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Alongside the rather melodramatic premise that is seemingly bankrupt should you choose to side with Nohr, Conquest punishes players further by explicitly making this iteration of the Fates experience much, much harder than Birthright. With side missions restricted to recruiting offspring between your units, Conquest offers a challenging Fire Emblem experience by deliberately restricting opportunities to get gold and experience, as well as Conquest explicitly telling players that it is the harder of the two experiences anyway – for no other possible reason besides putting players off from taking it on ‘first’ – the implication clearly being that Nintendo expects players to download their Fates experience, rather than discover this after they have purchased a physical copy. Those who downloaded the initial Fates experience will have been able to decide if they wanted to experience the ‘easier’ Birthright game, or try the challenge offered by Conquest at the crucial moment of choice – but this consideration is removed from consumers who purchased a physical copy of Conquest.

Having to swallow the lacklustre, unbelievable premise of Conquest’s early narrative is hard enough, but then being told you have unwittingly purchased a version of Fates that is harder and lacking content compared to Birthright is just unfair. In fact, the whole experience of Fates seems tailor-made for digital distribution, and wholly unsuited to physical release, as purchasing a physical copy of the game preordains your decision, thereby making the in-game ‘moment of truth’ less impactful. This short-changing of consumers who thought they were walking the dark, anti-hero path might frustrate some, but once the story gains pace and the battles begin, the path of Conquest could very well be the most rewarding and challenging Fire Emblem experience ever constructed.

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Fire Emblem: Awakening may have reinvigorated the series’ famous chess-meets-RTS combat system, but Conquest takes battles to a new level of complexity. Firstly, enemy units have finally developed consciousness, and now acknowledge they are part of an army! As such, enemy units can pair up, just as your units can, with the enriching support elements of Awakening having been further expanded upon. Conquest not only allows units to fight side-by-side, but now you can choose which adjacent unit battles alongside you by pressing the ‘R’ button while making your attack. Once again, such a simple addition results in a nuanced and meaningful change to the combat system, ensuring that further consideration for allies’ positions on the battlefield will be required if you are to maximise the potential of every unit and secure victory. Adding to pairing up of enemy units, Conquest challenges the very nature of level design with ever-changing battlefields and victory conditions.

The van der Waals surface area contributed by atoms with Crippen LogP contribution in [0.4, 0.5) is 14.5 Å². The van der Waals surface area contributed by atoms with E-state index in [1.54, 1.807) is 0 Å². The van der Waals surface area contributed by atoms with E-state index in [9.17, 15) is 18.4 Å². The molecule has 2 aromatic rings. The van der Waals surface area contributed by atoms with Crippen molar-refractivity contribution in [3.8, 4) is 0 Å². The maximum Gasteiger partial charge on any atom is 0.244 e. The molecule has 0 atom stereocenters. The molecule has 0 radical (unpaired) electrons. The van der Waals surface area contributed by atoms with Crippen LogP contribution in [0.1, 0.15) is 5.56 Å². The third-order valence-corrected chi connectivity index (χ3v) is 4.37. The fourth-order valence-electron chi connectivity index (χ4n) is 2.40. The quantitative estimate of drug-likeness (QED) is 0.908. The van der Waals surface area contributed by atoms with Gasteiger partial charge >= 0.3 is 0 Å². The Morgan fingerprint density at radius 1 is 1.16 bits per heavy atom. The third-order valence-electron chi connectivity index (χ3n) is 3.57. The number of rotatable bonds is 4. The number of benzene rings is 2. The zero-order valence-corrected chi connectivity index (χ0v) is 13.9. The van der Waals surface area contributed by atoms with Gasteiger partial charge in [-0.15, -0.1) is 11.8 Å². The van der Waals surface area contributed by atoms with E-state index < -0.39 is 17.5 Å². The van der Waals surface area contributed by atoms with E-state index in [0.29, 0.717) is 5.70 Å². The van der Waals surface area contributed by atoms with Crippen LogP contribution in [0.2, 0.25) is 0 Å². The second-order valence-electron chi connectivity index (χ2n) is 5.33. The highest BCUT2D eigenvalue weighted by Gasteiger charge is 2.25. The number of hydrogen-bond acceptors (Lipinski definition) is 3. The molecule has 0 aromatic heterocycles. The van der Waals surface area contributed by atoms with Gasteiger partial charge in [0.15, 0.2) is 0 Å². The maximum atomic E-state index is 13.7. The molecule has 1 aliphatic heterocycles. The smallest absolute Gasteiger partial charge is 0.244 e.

Whereas Birthright will see you routing armies or commanders for most of the campaign, Conquest demands deeper engagement with battles by introducing unique victory conditions to certain skirmishes. Levels can be manipulated with the use of ‘dragon veins’ – certain spots on the map that once interacted with change the battlefield. From destroying blockades, to forming bridges across chasms, to drying up lakes – altering the battlefield in such ways opens up even more tactical options, without expressly giving you an unfair advantage. Although this addition is not as mould-breaking as Awakening’s two-on-one combat system, the constant strides made by Intelligent Systems are appreciated, with Fates benefiting from several new additions, making the overall gameplay feel different enough from Awakening to justify a purchase, and make battles feel fresh without shoe-horning in tons of additions to what is already a brilliant combat system.